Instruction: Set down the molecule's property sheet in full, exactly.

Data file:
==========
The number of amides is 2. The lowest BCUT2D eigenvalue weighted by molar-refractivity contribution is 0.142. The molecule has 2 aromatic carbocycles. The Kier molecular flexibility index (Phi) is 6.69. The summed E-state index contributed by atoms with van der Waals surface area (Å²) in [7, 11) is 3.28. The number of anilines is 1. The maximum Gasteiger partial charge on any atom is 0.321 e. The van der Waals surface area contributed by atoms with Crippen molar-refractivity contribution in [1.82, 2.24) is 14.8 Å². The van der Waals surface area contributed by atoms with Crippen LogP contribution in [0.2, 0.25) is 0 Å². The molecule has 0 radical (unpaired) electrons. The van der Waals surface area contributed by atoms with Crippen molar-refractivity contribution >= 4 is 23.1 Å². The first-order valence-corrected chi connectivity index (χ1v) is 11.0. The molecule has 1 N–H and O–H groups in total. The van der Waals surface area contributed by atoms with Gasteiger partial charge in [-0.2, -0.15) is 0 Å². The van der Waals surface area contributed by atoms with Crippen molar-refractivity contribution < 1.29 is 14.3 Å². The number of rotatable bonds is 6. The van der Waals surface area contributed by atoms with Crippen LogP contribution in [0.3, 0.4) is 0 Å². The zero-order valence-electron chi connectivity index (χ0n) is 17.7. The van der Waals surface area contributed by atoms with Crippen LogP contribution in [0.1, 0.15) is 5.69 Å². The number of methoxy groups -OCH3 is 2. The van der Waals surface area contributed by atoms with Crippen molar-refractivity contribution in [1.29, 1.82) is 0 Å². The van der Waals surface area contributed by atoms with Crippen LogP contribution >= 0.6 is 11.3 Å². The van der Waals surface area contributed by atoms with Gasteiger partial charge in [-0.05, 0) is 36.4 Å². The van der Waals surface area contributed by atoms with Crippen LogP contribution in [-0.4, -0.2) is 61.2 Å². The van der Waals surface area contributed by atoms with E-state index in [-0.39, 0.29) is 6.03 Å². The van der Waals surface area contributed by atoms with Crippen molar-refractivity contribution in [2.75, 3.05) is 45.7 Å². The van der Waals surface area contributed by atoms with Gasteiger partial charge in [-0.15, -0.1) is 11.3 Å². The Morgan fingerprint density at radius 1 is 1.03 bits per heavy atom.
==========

The number of amides is 2. The lowest BCUT2D eigenvalue weighted by molar-refractivity contribution is 0.142. The molecule has 2 aromatic carbocycles. The Kier molecular flexibility index (Phi) is 6.69. The summed E-state index contributed by atoms with van der Waals surface area (Å²) in [7, 11) is 3.28. The number of anilines is 1. The maximum Gasteiger partial charge on any atom is 0.321 e. The van der Waals surface area contributed by atoms with Crippen molar-refractivity contribution in [1.82, 2.24) is 14.8 Å². The van der Waals surface area contributed by atoms with Crippen LogP contribution in [0.2, 0.25) is 0 Å². The molecule has 0 radical (unpaired) electrons. The van der Waals surface area contributed by atoms with Crippen molar-refractivity contribution >= 4 is 23.1 Å². The first-order valence-corrected chi connectivity index (χ1v) is 11.0. The molecule has 1 N–H and O–H groups in total. The van der Waals surface area contributed by atoms with Gasteiger partial charge in [-0.2, -0.15) is 0 Å². The van der Waals surface area contributed by atoms with Crippen molar-refractivity contribution < 1.29 is 14.3 Å². The number of rotatable bonds is 6. The van der Waals surface area contributed by atoms with Crippen LogP contribution in [0.3, 0.4) is 0 Å². The zero-order valence-electron chi connectivity index (χ0n) is 17.7. The van der Waals surface area contributed by atoms with Crippen LogP contribution in [0.1, 0.15) is 5.69 Å². The number of methoxy groups -OCH3 is 2. The van der Waals surface area contributed by atoms with Crippen molar-refractivity contribution in [1.29, 1.82) is 0 Å². The van der Waals surface area contributed by atoms with Crippen LogP contribution >= 0.6 is 11.3 Å². The van der Waals surface area contributed by atoms with Gasteiger partial charge in [-0.05, 0) is 36.4 Å². The van der Waals surface area contributed by atoms with Crippen LogP contribution in [-0.4, -0.2) is 61.2 Å². The van der Waals surface area contributed by atoms with E-state index in [-0.39, 0.29) is 6.03 Å². The van der Waals surface area contributed by atoms with Crippen molar-refractivity contribution in [2.75, 3.05) is 45.7 Å². The van der Waals surface area contributed by atoms with Gasteiger partial charge in [-0.15, -0.1) is 11.3 Å². The Morgan fingerprint density at radius 1 is 1.03 bits per heavy atom.